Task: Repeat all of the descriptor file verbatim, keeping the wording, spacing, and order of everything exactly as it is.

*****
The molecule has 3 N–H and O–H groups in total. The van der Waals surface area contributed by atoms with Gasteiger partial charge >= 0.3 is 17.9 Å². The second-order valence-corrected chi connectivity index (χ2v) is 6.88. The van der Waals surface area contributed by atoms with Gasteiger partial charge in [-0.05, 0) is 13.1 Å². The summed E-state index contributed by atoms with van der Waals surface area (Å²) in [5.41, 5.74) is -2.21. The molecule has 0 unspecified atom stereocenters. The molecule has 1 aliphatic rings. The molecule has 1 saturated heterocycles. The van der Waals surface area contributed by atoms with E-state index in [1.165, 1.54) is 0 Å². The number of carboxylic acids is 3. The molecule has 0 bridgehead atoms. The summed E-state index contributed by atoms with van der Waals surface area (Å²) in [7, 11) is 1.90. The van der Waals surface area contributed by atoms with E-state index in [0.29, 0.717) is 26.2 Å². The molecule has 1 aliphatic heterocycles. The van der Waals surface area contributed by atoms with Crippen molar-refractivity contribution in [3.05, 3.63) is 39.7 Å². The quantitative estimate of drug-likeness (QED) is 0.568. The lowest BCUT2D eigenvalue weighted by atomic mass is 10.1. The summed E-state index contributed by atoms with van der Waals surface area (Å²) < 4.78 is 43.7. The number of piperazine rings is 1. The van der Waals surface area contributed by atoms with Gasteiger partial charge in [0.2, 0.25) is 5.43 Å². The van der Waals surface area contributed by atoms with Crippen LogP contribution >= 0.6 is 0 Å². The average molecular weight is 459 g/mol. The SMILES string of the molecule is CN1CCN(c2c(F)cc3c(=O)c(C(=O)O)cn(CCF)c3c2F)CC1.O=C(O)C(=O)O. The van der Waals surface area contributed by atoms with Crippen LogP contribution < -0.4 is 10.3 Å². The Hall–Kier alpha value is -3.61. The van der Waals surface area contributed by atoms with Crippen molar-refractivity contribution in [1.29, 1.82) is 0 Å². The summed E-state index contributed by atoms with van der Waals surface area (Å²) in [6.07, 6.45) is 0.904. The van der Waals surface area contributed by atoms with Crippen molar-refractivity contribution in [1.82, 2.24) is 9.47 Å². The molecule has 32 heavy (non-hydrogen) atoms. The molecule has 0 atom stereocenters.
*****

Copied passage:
The molecule has 3 N–H and O–H groups in total. The van der Waals surface area contributed by atoms with Gasteiger partial charge >= 0.3 is 17.9 Å². The second-order valence-corrected chi connectivity index (χ2v) is 6.88. The van der Waals surface area contributed by atoms with Gasteiger partial charge in [-0.05, 0) is 13.1 Å². The summed E-state index contributed by atoms with van der Waals surface area (Å²) in [5.41, 5.74) is -2.21. The molecule has 0 unspecified atom stereocenters. The molecule has 1 aliphatic rings. The molecule has 1 saturated heterocycles. The van der Waals surface area contributed by atoms with E-state index in [1.165, 1.54) is 0 Å². The number of carboxylic acids is 3. The molecule has 0 bridgehead atoms. The summed E-state index contributed by atoms with van der Waals surface area (Å²) in [7, 11) is 1.90. The van der Waals surface area contributed by atoms with E-state index in [0.29, 0.717) is 26.2 Å². The molecule has 1 aliphatic heterocycles. The van der Waals surface area contributed by atoms with Crippen molar-refractivity contribution in [3.05, 3.63) is 39.7 Å². The quantitative estimate of drug-likeness (QED) is 0.568. The lowest BCUT2D eigenvalue weighted by atomic mass is 10.1. The summed E-state index contributed by atoms with van der Waals surface area (Å²) < 4.78 is 43.7. The number of piperazine rings is 1. The van der Waals surface area contributed by atoms with Gasteiger partial charge in [0.2, 0.25) is 5.43 Å². The van der Waals surface area contributed by atoms with Crippen LogP contribution >= 0.6 is 0 Å². The average molecular weight is 459 g/mol. The SMILES string of the molecule is CN1CCN(c2c(F)cc3c(=O)c(C(=O)O)cn(CCF)c3c2F)CC1.O=C(O)C(=O)O. The van der Waals surface area contributed by atoms with Crippen LogP contribution < -0.4 is 10.3 Å². The Hall–Kier alpha value is -3.61. The van der Waals surface area contributed by atoms with Crippen molar-refractivity contribution in [1.29, 1.82) is 0 Å². The summed E-state index contributed by atoms with van der Waals surface area (Å²) in [6.07, 6.45) is 0.904. The van der Waals surface area contributed by atoms with Crippen molar-refractivity contribution in [1.82, 2.24) is 9.47 Å². The molecule has 32 heavy (non-hydrogen) atoms. The molecule has 0 atom stereocenters.